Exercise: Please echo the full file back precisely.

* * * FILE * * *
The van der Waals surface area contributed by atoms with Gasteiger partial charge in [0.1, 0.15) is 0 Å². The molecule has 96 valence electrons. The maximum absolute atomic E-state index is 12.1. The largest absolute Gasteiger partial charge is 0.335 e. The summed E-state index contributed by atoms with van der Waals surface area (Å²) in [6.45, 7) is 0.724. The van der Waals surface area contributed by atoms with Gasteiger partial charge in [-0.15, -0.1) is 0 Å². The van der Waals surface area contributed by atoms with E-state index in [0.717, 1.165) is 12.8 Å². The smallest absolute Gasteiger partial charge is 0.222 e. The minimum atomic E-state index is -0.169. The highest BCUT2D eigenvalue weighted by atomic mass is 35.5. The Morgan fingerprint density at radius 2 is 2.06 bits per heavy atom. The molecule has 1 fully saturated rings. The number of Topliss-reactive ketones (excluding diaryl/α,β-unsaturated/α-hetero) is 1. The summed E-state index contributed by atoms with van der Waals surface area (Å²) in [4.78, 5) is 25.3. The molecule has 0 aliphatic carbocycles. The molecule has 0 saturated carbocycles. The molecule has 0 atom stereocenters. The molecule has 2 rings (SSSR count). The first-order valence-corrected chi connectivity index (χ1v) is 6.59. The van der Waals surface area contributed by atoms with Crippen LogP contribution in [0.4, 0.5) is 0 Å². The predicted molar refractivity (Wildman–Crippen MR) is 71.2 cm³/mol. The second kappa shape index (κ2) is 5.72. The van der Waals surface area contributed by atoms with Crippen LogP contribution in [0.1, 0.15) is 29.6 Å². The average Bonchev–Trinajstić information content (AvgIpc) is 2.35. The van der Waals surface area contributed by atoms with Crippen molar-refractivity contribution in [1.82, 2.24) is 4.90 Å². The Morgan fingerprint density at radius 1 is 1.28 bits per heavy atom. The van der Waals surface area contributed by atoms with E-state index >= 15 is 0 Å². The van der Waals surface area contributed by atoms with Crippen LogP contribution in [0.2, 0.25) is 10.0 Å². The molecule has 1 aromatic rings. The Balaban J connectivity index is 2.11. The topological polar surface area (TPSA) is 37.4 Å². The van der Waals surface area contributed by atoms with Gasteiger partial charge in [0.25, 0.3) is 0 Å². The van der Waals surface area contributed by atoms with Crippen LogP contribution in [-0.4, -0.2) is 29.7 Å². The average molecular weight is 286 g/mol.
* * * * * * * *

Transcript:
The van der Waals surface area contributed by atoms with Gasteiger partial charge in [0.1, 0.15) is 0 Å². The molecule has 96 valence electrons. The maximum absolute atomic E-state index is 12.1. The largest absolute Gasteiger partial charge is 0.335 e. The summed E-state index contributed by atoms with van der Waals surface area (Å²) in [6.45, 7) is 0.724. The van der Waals surface area contributed by atoms with Gasteiger partial charge in [-0.15, -0.1) is 0 Å². The van der Waals surface area contributed by atoms with E-state index in [0.717, 1.165) is 12.8 Å². The smallest absolute Gasteiger partial charge is 0.222 e. The minimum atomic E-state index is -0.169. The highest BCUT2D eigenvalue weighted by atomic mass is 35.5. The Morgan fingerprint density at radius 2 is 2.06 bits per heavy atom. The molecule has 1 fully saturated rings. The number of Topliss-reactive ketones (excluding diaryl/α,β-unsaturated/α-hetero) is 1. The summed E-state index contributed by atoms with van der Waals surface area (Å²) in [4.78, 5) is 25.3. The molecule has 0 aliphatic carbocycles. The molecule has 0 saturated carbocycles. The molecule has 0 atom stereocenters. The molecule has 2 rings (SSSR count). The first-order valence-corrected chi connectivity index (χ1v) is 6.59. The van der Waals surface area contributed by atoms with Crippen LogP contribution in [0.4, 0.5) is 0 Å². The predicted molar refractivity (Wildman–Crippen MR) is 71.2 cm³/mol. The second kappa shape index (κ2) is 5.72. The van der Waals surface area contributed by atoms with Crippen LogP contribution in [0.1, 0.15) is 29.6 Å². The average Bonchev–Trinajstić information content (AvgIpc) is 2.35. The van der Waals surface area contributed by atoms with Crippen molar-refractivity contribution in [1.82, 2.24) is 4.90 Å². The Morgan fingerprint density at radius 1 is 1.28 bits per heavy atom. The van der Waals surface area contributed by atoms with E-state index >= 15 is 0 Å². The van der Waals surface area contributed by atoms with Crippen LogP contribution in [0.2, 0.25) is 10.0 Å². The molecule has 1 aromatic rings. The Balaban J connectivity index is 2.11. The topological polar surface area (TPSA) is 37.4 Å². The van der Waals surface area contributed by atoms with Gasteiger partial charge in [0.25, 0.3) is 0 Å². The van der Waals surface area contributed by atoms with Crippen LogP contribution in [-0.4, -0.2) is 29.7 Å². The average molecular weight is 286 g/mol.